The line from Barnt Green via Redditch and Evesham to Ashchurch has been gifted several names over the years: the Redditch Line, the Redditch Branch, the Evesham Route, the Barnt Green to Ashchurch Loop, and the Birmingham-Gloucester Loop. The latter was shortened with use to the ‘Gloucester Loop’. The country through which the line ran was mostly rural, and the towns it served whilst important, were not large. So the number and complexity of proposed lines in this area is somewhat surprising, and these are examined as part of the chronological survey of railway developments along each part of the line. As no railway exists in isolation, the events and services on the connecting lines as far as they affect this line, are also examined. The line was built by three separate companies, and opened in four stages between 1859 and 1868. However, the Midland Railway had seen the potential, and backed the nominally independent companies and furthermore, each section of the line was operated by the Midland Railway. Although the line was never originally conceived as a strategic route, it was developed gradually from a desire to keep competitors at bay into a useful diversionary route. The line proved prosperous as it served the developing manufacturing towns of Redditch and Alcester, and the important fruit and vegetable growing area of the Vale of Evesham. Passenger traffic was normally fairly light, but the area served also brought a good deal of day trippers from the Birmingham area at weekends and holidays. In modern times, the passenger traffic from Redditch was at first roundly discouraged, until common sense prevailed and the now much shortened line was modernized. The growth of Redditch as a New Town created a level of passenger traffic never previously imagined, and the surviving line has a frequency of trains that are the envy of much larger towns. It now forms the southern end of the electrified ‘Cross City’ rail link from Lichfield through Birmingham. The corollary is that freight traffic on the branch is nowadays non-existent. Contents The Existing Railways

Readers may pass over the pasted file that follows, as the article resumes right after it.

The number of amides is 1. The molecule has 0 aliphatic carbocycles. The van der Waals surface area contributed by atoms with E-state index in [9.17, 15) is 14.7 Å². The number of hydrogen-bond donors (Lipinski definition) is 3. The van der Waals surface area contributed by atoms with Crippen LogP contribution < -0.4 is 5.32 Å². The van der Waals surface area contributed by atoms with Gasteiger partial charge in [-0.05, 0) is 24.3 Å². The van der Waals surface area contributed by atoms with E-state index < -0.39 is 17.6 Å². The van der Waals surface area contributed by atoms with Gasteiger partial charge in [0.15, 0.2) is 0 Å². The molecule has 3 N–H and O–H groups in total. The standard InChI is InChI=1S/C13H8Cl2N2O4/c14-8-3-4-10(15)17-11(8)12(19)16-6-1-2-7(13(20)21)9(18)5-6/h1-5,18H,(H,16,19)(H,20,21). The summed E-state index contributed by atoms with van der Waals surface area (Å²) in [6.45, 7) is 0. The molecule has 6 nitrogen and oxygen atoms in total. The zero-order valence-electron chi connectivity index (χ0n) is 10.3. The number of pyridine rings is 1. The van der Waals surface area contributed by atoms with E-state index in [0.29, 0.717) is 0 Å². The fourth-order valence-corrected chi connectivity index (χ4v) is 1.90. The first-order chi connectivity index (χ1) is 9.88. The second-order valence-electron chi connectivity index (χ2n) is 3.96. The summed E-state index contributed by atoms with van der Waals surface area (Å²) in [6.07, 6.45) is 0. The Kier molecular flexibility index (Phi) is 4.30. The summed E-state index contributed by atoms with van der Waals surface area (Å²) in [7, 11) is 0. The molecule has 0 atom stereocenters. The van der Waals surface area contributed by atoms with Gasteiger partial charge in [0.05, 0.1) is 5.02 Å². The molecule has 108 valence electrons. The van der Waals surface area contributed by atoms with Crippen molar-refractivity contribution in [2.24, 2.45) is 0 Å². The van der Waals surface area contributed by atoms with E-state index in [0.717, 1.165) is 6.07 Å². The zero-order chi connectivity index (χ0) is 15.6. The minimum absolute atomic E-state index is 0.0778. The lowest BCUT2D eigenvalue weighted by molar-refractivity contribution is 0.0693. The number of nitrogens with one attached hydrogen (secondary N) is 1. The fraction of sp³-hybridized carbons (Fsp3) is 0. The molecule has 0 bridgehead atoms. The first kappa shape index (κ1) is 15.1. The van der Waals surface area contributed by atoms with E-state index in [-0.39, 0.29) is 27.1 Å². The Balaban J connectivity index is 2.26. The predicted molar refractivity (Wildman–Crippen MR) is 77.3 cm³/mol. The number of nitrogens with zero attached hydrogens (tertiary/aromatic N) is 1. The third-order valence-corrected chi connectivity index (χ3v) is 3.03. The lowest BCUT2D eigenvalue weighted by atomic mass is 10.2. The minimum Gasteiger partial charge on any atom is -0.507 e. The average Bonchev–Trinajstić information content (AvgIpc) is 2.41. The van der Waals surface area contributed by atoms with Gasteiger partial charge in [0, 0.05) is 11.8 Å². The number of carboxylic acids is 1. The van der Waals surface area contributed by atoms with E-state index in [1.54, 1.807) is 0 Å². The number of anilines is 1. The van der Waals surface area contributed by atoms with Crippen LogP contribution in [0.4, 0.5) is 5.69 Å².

A look at the railways in the area prior to 1858 – the Midland Railway route from Birmingham to Gloucester – the Great Western Railway line from Worcester to Evesham and Oxford
The Redditch Railway
Origins of Redditch and early transport links. Unsuccessful early proposals for lines in the area. Formation of the company, construction of the line, the dispute with the contractor. The life and times of George Furness. The opening of the line, and its description. A review of services, and experiences along the line from 1859 until1868.
The Evesham & Ashchurch Railway
Competition from an unexpected source. Planning, construction and opening of the line. A look at the frequency and composition of services from 1864 to 1866.
The Evesham & Redditch Railway
Formation of the company, and construction of the line to Alcester. Working the line to Alcester from 1866 to 1868. Construction of the line onwards to Redditch, and opening of the through route in 1868.The final events of the company.
Connections at Broom Junction
The plans and intentions of lines that were never built. The building of the Evesham, Redditch and Stratford-on-Avon Junction Railway, its connection to the Midland Railway line at Broom, its subsequent operation by the Stratford and Midland Junction Railway, implications of connecting traffic and services, and the eventual demise of connections.
Description of the line
A journey from Barnt Green to Ashchurch, detailing the stations, track layouts and points of interest, and chronicling the physical developments of the railway from 1868 to 1964. A brief history and description of the GWR branch from Alcester to Bearley.
Working the line from 1868 to 1964
Passenger and goods workings on the line in this period, looking also at the development of the lines north of Barnt Green. An examination of rolling stock and locomotives used, sample fares, special workings and diversions, and the operating systems used. A brief look at the locomotives used on the GWR branch from Alcester to Bearley.
Events leading up to the closure the line south of Redditch, how the remnants of the line subsequently survived, the gradual demise of freight services, and a look at the line today, including searching for evidence of its history. Major new works in 2014.